Learn more about long-term, short-term, and Social Security disability insurance, and how each can protect your income.
When building a financial safety net, many people look to protect against the unknown with life insurance and health insurance. But your ability to earn income is your greatest asset and is crucial to any financial plan; if you’re unable to work, how do you plan for the future or meet your immediate needs, like paying bills?
Disability insurance can help. It’s income protection that keeps money coming in when you can’t work due to illness or injury. Disability insurance comes in long-term, and short-term versions, and the Social Security Administration also provides disability insurance. Long-term disability insurance is often the most overlooked. Read on to learn about:
|Short-term disability insurance||Long-term disability insurance||Social Security disability insurance|
|Benefit period||3-6 months||2, 5, 10 years, or until retirement||As long as you're disabled|
|Elimination period||Less than 14 days||30-720 days; recommended 90 days||6 months|
|Coverage amount||Up to 80% gross monthly income||Up to 60% gross monthly income||Percentage of your income; average $1,197/month|
|Average cost||1-3% of annual salary||1-3% of annual salary||N/A|
|Where to buy||Typically employer-sponsored||Private policies available from carriers; employer-sponsored||Provided by the U.S. government|
Disability insurance is like insurance for your paycheck. When you’re unable to work, disability insurance can replace your income stream to make sure you can put food on the table, your basic necessities are met, and you can maintain your lifestyle so it never changes in any unforeseeable circumstances. The benefit payment from a private policy is tax-free (employer plans may be taxed) and pays out for a certain period of time, as outlined in your policy.
The type of disability insurance you have determines some of the different guidelines and features, like how long the policy will pay. In general, here’s what you need to know about how disability benefits are determined:
Note that disability insurance is different than workers’ compensation. Workers’ comp only covers an injury or illness incurred at work. Most disabilities happen off the job and therefore wouldn’t be covered by workers’ comp.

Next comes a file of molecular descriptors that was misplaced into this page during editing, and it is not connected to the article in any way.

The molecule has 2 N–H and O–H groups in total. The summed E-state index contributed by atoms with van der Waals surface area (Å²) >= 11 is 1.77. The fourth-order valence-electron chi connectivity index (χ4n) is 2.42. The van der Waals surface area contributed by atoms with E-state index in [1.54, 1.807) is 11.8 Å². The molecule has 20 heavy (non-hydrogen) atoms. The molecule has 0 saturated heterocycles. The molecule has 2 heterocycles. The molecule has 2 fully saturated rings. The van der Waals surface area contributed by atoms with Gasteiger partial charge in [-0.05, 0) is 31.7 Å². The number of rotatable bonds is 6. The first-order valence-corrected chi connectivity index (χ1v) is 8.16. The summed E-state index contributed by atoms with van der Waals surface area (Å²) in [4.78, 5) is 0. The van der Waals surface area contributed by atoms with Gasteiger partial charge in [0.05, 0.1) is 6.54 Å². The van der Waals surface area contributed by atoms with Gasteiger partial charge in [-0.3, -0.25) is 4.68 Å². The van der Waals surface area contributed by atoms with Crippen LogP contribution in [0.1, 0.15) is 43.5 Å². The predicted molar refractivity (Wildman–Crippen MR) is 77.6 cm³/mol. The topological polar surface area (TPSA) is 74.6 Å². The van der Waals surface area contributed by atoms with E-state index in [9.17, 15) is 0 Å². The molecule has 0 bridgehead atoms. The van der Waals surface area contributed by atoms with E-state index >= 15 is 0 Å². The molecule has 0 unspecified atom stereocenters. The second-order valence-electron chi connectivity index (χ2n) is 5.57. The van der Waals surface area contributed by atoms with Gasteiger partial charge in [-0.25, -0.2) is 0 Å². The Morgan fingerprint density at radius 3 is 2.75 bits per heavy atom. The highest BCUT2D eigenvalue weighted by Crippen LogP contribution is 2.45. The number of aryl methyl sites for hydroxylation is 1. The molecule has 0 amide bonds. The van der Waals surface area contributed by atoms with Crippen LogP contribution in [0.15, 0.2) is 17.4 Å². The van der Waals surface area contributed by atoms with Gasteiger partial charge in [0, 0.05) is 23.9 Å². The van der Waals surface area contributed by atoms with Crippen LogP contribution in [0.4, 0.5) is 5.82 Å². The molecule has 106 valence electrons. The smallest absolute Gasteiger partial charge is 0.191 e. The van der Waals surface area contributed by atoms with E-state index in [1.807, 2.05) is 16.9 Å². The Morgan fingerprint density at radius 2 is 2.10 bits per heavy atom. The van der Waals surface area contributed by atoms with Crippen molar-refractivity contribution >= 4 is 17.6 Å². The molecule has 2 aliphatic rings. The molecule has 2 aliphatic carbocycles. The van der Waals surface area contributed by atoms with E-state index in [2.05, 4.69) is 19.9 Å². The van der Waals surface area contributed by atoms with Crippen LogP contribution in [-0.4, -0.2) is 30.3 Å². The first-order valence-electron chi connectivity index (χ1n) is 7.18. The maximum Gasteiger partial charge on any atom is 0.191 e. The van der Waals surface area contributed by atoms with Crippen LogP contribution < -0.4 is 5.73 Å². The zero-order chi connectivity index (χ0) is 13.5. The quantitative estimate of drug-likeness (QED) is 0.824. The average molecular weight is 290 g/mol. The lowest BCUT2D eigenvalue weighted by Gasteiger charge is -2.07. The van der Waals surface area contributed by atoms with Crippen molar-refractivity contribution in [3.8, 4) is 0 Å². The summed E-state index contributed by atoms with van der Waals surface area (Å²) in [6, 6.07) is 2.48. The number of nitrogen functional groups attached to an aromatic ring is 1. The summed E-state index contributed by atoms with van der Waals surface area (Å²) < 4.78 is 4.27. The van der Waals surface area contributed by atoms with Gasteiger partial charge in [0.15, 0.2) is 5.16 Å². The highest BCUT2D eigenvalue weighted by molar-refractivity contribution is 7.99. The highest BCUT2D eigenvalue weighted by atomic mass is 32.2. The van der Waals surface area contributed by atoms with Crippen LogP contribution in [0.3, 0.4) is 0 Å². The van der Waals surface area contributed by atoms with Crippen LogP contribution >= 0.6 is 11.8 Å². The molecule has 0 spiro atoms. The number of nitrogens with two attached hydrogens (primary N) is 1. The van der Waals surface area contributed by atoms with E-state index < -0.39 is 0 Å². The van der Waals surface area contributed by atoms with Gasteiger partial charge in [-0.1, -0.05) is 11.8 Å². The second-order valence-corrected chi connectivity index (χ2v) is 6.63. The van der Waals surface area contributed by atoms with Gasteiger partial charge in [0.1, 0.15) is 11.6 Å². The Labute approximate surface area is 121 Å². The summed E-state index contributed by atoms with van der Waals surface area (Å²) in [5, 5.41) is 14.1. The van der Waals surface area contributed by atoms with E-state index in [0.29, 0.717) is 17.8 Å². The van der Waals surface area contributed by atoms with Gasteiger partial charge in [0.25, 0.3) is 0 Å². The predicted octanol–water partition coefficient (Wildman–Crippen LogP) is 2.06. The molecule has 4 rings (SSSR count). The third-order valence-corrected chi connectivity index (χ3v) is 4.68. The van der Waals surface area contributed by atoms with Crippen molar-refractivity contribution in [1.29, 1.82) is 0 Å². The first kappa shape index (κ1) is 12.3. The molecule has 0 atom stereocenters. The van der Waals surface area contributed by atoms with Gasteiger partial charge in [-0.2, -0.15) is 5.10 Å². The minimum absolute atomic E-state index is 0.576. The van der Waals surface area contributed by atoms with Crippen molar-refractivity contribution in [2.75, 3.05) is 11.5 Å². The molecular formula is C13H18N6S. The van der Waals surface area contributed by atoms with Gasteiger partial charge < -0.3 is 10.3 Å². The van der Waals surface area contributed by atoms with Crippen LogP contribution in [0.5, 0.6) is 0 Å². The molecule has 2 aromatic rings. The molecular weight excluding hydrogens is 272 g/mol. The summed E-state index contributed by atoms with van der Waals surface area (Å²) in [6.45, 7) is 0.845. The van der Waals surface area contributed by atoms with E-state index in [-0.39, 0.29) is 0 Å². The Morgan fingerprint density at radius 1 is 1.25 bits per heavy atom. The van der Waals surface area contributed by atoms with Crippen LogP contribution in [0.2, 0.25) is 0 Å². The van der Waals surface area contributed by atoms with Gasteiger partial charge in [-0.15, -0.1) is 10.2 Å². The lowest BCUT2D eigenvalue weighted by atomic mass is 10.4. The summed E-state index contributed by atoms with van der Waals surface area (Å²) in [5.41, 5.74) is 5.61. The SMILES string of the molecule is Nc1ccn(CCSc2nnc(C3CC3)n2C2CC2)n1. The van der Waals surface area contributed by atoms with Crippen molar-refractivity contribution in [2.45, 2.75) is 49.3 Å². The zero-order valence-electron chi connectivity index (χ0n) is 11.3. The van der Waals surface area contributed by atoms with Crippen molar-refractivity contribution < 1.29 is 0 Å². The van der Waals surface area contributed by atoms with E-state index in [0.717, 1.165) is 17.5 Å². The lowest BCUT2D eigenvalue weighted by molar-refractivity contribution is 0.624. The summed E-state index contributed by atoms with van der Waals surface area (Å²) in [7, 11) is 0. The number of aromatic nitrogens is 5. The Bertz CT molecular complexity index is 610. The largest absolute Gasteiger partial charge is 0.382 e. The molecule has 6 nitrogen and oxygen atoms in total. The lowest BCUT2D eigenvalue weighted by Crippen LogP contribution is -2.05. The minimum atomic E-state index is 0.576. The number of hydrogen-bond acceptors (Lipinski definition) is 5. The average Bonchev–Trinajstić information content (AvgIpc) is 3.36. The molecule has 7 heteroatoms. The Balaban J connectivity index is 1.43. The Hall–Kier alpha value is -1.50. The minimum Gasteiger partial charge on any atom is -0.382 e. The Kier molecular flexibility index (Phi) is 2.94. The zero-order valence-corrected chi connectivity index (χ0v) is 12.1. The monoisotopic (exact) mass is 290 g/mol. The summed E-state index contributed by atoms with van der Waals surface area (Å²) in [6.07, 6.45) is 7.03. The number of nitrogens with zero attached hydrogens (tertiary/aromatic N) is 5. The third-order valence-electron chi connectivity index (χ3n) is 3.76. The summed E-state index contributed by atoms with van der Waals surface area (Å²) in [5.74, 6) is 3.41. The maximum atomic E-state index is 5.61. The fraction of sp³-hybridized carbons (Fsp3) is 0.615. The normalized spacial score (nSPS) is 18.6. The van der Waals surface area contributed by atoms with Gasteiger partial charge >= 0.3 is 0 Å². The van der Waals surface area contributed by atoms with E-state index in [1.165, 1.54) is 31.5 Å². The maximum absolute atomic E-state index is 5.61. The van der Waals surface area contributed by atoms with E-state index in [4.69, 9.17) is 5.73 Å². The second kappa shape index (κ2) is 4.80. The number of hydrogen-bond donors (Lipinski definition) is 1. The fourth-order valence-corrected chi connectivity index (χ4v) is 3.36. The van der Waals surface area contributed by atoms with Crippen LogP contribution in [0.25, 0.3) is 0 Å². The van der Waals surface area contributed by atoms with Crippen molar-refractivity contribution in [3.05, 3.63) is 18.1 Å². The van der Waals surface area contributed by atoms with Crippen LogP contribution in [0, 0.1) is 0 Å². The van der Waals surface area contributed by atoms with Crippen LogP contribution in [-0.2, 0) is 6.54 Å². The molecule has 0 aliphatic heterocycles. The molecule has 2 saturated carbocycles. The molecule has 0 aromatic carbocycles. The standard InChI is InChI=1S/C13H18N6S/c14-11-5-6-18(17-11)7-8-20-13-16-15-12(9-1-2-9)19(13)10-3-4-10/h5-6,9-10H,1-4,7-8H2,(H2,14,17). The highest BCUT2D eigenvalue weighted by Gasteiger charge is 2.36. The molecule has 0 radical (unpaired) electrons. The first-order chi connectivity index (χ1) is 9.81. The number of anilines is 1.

Disability insurance comes in different forms. Each type provides essentially the same service – a monthly benefit when you’re unable to work – but there are differences that determine:
Long-term disability insurance can be offered through an employer as group coverage, but more comprehensive plans are privately purchased from an insurance company. Long-term insurance can last two, five, or 10 years, or until retirement. It usually costs around three percent of your annual income.
Long-term disability is the best type of disability insurance for most people. It lasts longer than short-term disability insurance; it is easier to qualify for and provides a larger benefit than Social Security disability insurance.
Learn more about long-term disability insurance.
Short-term disability insurance policies are typically gotten through an employer as a free or low-cost benefit. It can be purchased separately but is usually prohibitively expensive; it’s around the same cost as a long-term policy despite the difference in benefit periods.
Short-term disability benefits have a maximum length of around a year and provide up to 80% income replacement. Your short-term disability insurance must expire before your long-term disability insurance kicks in.
Learn more about short-term disability insurance.
Social Security disability insurance (SSDI) is provided by the federal government through the Social Security Administration. While many people under the age of 65 qualify for SSDI benefits, it’s not ideal for people to rely on it.
SSDI is notoriously difficult to qualify for; nearly 65% of initial claims are denied because there is a very strict definition of disability (must be totally disabled, compared to partial or occupational definitions), and even if you do qualify (or successfully appeal a denial) it can take nearly two years to start receiving benefits. Plus, many people won’t be able to cover all of their needs with SSDI: The average monthly payment is under $1,200, and it may be taxed.
Overall, most people will be better served with a short-term disability policy through their employer and a private long-term policy for big-picture financial protection.
Learn more about Social Security disability insurance.
In addition to the commonly available disability plans above, some states offer their own disability insurance programs. Each state has different details concerning benefits and qualifications. The states that currently offer disability benefits are:
State disability plans must be acquired through a state department and cannot be purchased from an insurance agent or broker.
According to the Council for Disability Awareness, 1 in 4 workers will become disabled before they retire. Coupled with the fact that the average disability outlasts short-term policies, and how difficult it is to qualify for SSDI, long-term disability insurance makes sense as part of a financial safety net. Without it, workers run the risk of falling behind in their long-term goals, depleting their savings, and not being able to keep up with their day-to-day expenses.
Disclaimer: Policygenius’ editorial content is not written by an insurance agent. It’s intended for informational purposes and should not be considered legal or financial advice. Consult a professional to learn what financial products are right for you.